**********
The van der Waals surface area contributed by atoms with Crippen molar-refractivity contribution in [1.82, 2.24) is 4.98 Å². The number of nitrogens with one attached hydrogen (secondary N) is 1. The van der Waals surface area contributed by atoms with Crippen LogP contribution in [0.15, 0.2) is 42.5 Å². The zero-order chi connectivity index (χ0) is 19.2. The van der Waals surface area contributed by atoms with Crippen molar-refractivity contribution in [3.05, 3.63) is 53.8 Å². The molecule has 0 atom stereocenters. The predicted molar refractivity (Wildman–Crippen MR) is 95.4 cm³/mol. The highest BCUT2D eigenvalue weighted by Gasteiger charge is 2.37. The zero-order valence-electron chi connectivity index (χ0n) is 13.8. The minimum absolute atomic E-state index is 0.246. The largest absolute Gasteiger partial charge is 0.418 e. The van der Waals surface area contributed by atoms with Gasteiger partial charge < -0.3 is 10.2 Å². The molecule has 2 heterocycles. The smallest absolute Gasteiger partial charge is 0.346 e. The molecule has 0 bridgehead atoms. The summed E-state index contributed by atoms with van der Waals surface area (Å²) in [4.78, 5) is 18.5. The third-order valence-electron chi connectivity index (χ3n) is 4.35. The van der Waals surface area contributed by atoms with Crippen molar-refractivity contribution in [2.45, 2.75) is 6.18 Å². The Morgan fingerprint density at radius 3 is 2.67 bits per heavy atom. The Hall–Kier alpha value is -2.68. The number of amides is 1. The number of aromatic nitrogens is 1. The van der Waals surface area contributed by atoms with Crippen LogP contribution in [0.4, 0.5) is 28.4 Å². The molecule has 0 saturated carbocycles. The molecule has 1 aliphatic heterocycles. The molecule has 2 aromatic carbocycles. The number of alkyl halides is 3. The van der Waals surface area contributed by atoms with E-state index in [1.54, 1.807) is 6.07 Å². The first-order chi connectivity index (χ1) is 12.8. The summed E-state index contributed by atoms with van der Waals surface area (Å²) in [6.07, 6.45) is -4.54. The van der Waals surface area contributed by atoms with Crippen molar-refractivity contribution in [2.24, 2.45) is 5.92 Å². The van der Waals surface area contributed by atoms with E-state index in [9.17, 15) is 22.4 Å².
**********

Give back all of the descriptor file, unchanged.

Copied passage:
The van der Waals surface area contributed by atoms with Crippen molar-refractivity contribution in [1.82, 2.24) is 4.98 Å². The number of nitrogens with one attached hydrogen (secondary N) is 1. The van der Waals surface area contributed by atoms with Crippen LogP contribution in [0.15, 0.2) is 42.5 Å². The zero-order chi connectivity index (χ0) is 19.2. The van der Waals surface area contributed by atoms with Crippen molar-refractivity contribution in [3.05, 3.63) is 53.8 Å². The molecule has 0 atom stereocenters. The predicted molar refractivity (Wildman–Crippen MR) is 95.4 cm³/mol. The highest BCUT2D eigenvalue weighted by Gasteiger charge is 2.37. The zero-order valence-electron chi connectivity index (χ0n) is 13.8. The minimum absolute atomic E-state index is 0.246. The largest absolute Gasteiger partial charge is 0.418 e. The van der Waals surface area contributed by atoms with Gasteiger partial charge < -0.3 is 10.2 Å². The molecule has 2 heterocycles. The smallest absolute Gasteiger partial charge is 0.346 e. The molecule has 0 bridgehead atoms. The summed E-state index contributed by atoms with van der Waals surface area (Å²) in [4.78, 5) is 18.5. The third-order valence-electron chi connectivity index (χ3n) is 4.35. The van der Waals surface area contributed by atoms with Crippen molar-refractivity contribution in [2.45, 2.75) is 6.18 Å². The Morgan fingerprint density at radius 3 is 2.67 bits per heavy atom. The Hall–Kier alpha value is -2.68. The number of amides is 1. The number of aromatic nitrogens is 1. The van der Waals surface area contributed by atoms with Crippen LogP contribution in [0.4, 0.5) is 28.4 Å². The molecule has 0 saturated carbocycles. The molecule has 1 aliphatic heterocycles. The molecule has 2 aromatic carbocycles. The number of alkyl halides is 3. The van der Waals surface area contributed by atoms with E-state index in [1.54, 1.807) is 6.07 Å². The first-order chi connectivity index (χ1) is 12.8. The summed E-state index contributed by atoms with van der Waals surface area (Å²) in [6.07, 6.45) is -4.54. The van der Waals surface area contributed by atoms with Crippen molar-refractivity contribution in [2.24, 2.45) is 5.92 Å². The van der Waals surface area contributed by atoms with E-state index in [9.17, 15) is 22.4 Å².